And this fall the supply of cereal grains and oilseeds certainly appears destined to tighten significantly.
We are of course aware of the impact of the long hot, dry summer has had on crops on the Canadian Prairies. We have seen the stunted crops in the fields and experience told us yields were going to be down.
Now, as harvest is beginning, that is being confirmed by how much crop is coming off the fields.
The United States Department of Agriculture, (USDA), recently chopped its Canadian wheat and canola production estimates.
And in this country we’ve already seen government acknowledge the drought situation with programming dollars already announced to help producers deal with the financial impact of lower than anticipated production.
If it were just Canada impacted this year it would cause a ripple in terms of supply and demand since this country is a major exporter of cereals and oilseeds.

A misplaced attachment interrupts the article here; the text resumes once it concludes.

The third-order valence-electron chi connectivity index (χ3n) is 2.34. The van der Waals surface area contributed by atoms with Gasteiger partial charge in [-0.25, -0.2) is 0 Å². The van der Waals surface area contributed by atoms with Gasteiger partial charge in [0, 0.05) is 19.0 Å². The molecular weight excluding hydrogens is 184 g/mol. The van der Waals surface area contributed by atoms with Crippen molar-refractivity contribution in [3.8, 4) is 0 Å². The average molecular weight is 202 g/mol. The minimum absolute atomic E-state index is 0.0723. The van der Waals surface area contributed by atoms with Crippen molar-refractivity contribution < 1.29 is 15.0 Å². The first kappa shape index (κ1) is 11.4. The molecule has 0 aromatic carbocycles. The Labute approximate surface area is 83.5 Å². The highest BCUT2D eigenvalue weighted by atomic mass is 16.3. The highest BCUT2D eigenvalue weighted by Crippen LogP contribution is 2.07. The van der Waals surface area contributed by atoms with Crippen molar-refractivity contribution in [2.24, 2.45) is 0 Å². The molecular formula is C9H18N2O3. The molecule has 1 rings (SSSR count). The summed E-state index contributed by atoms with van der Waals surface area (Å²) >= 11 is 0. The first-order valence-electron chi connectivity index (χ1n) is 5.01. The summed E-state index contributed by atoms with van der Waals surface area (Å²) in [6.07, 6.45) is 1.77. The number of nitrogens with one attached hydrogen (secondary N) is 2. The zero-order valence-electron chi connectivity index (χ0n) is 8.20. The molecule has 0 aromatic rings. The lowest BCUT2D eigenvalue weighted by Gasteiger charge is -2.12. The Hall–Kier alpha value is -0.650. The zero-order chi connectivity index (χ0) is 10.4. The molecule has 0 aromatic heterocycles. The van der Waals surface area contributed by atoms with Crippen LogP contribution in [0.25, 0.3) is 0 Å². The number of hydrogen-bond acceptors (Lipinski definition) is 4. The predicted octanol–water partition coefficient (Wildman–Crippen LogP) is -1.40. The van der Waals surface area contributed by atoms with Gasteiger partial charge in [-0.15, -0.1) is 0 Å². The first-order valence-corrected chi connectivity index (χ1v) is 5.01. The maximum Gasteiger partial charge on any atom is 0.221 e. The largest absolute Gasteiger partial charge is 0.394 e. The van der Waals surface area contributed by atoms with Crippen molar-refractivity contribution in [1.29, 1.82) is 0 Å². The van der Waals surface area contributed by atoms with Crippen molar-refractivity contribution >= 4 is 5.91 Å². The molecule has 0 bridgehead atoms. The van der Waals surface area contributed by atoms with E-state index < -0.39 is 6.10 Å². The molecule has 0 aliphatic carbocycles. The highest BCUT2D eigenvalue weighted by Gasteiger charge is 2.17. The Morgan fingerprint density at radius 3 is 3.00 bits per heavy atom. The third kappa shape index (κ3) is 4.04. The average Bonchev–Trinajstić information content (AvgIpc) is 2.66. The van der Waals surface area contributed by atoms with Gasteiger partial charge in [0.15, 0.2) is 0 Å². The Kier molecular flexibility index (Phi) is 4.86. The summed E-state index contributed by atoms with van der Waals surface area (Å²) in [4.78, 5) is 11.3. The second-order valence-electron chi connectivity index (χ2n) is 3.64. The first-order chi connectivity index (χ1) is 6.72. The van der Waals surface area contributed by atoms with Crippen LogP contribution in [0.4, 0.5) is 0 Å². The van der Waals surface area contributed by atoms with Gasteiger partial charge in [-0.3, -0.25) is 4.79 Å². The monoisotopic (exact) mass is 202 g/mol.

But the impact of weather is hitting more than Canada.
The USDA has recently cut its crop production estimates for two of the key American crops. The government department has stated corn and soybean production will be smaller than previously anticipated because of dry soils in key western growing areas.
Drought has also hit Kazakhstan lowering that country’s wheat production estimate for 2021.
Reports also point to weather-related harvest issues in the European Union which has producers there facing reduced prospects for wheat and barley harvests.
Interestingly, in a related sense, coffee prices may be going skyward too because of frost hitting that crop in Brazil, another weather impact on supply, and since Canadians love their coffee we can well-understand the demand side.
When you look at major production areas which include Canada, the US, the EU and Kazakhstan, all facing production lower than anticipated, the message to the market has to be tightening supplies, and that generally means prices heading upwards.
The more data that comes out as harvests continue, the tighter supplies may be, and the greater the surge in prices.
It will be a situation that will certainly mean some good returns for those producers who were lucky to get a rain or two to help yields.
But, what higher prices do much for the general farm sector is less easy to anticipate.